Tag Archives: masculinity

Is this the promised end?

No, it’s not. Sunday’s matinee is over and the light towers have been demolished, but we’re not done thinking about King Lear. We’re doing a postmortem of the production in Thursdays’ class (we’re enjoying a much-needed break today) but right now, I’d … Continue reading

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A serviceable villain

I’m blogging in defense of Oswald, whom I consider to be the most undervalued, underrated, ignored, misrepresented character in the entire play. Goneril, Regan, Edmund — they’re rightfully condemned by readers and audiences. Sure, in some adaptations they’re more human or … Continue reading

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Down, thou climbing sorrow

In my last post, I mentioned President Obama’s Americanism, how his ability to connect with the public defines him as a leader. Specifically, I mentioned how he openly cried on national television in response to the Newtown shootings last week. … Continue reading

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Lear’s Shadow: George H.W. Bush

Nosocomephobia:  The fear of hospitals. It’s one of hundreds on phobialist.com, but I imagine it’s probably one of the more common ones, at least above fear of German things (Teutophobia) or fear of chins (Geniophobia). And it’s no wonder: Hospitals are, … Continue reading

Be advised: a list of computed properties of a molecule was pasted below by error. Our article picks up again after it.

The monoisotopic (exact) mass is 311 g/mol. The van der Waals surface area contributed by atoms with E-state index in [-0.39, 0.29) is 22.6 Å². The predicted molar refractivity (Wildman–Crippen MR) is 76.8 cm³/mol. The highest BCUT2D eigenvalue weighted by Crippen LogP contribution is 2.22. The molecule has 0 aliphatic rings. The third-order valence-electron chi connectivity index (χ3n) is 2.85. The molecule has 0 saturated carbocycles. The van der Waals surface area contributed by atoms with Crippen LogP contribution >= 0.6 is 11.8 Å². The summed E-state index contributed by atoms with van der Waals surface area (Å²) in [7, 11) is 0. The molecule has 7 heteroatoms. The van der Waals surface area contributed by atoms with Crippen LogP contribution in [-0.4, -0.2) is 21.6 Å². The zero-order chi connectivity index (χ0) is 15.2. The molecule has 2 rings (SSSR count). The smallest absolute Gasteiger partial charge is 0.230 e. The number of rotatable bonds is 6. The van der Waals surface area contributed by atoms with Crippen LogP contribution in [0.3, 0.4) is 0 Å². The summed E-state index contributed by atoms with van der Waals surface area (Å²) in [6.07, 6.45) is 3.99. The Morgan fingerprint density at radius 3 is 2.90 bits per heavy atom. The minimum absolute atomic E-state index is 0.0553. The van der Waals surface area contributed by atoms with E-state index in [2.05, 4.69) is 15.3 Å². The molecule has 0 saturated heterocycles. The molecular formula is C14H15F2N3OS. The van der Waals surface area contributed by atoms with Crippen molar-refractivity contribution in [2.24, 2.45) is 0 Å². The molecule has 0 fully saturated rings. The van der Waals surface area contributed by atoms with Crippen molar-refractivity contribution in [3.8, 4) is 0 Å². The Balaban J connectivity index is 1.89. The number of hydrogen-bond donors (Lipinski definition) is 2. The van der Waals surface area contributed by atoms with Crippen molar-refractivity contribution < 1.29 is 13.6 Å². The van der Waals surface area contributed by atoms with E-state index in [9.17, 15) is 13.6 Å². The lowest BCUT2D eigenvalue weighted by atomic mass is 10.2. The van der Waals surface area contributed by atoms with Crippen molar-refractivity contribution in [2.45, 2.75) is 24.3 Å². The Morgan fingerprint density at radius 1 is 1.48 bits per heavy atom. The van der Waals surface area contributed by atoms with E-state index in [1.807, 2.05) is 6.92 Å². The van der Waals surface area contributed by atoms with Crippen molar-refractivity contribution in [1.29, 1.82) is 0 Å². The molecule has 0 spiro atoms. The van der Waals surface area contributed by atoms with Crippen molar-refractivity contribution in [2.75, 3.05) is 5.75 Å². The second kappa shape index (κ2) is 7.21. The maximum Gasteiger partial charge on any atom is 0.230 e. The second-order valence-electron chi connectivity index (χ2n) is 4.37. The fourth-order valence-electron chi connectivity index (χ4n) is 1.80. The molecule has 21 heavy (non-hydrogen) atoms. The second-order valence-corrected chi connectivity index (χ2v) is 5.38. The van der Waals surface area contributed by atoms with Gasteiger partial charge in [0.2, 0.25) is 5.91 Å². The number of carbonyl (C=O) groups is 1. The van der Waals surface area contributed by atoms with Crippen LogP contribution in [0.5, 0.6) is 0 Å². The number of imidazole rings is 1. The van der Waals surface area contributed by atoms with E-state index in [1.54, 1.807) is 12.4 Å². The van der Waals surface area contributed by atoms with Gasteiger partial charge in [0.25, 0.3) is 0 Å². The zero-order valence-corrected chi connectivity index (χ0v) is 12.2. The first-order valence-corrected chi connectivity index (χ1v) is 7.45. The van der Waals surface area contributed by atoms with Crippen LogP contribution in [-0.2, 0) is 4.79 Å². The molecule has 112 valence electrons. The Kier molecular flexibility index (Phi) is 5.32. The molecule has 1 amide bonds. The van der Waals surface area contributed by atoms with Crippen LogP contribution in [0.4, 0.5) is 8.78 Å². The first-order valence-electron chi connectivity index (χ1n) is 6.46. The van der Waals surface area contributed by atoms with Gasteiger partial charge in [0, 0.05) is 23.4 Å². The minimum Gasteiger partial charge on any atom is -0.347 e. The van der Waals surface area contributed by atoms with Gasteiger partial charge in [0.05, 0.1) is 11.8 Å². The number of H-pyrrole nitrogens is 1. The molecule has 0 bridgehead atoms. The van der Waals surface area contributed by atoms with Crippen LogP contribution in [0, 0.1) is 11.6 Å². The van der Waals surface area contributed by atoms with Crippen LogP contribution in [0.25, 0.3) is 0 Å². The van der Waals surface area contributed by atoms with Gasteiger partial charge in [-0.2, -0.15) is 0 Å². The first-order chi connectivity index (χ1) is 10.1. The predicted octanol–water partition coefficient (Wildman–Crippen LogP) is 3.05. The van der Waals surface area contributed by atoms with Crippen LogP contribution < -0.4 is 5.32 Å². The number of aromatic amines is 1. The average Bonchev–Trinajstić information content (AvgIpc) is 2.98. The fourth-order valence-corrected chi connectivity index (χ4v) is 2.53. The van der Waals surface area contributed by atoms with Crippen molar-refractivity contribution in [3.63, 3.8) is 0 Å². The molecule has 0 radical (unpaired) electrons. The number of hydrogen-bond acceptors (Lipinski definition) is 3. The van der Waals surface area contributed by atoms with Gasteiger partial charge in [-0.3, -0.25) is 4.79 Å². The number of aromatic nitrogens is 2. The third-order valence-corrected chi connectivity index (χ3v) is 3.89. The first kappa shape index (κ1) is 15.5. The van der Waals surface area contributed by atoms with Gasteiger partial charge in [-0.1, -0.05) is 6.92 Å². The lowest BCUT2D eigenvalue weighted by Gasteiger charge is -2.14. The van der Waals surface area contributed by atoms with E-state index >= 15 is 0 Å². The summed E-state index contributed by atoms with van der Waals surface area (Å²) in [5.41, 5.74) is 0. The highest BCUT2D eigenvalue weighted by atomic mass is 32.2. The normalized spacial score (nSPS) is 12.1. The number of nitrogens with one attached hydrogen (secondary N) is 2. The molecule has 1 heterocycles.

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Every Inch a King

This is a big play. It’s massive. Uncut, it runs at about four hours. The cast calls for at least 10 actors, mostly male, not including various soldiers and gentlemen. The special effects needed — a violent storm, a man’s … Continue reading

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Lear’s Shadow: Putin

Today, I’m going to focus my Lear goggles on a modern-day parallel of Shakespeare’s famous crotchety old man. I have a running list of contextualized versions of Lear (including King James I, on whom I will be writing the first … Continue reading

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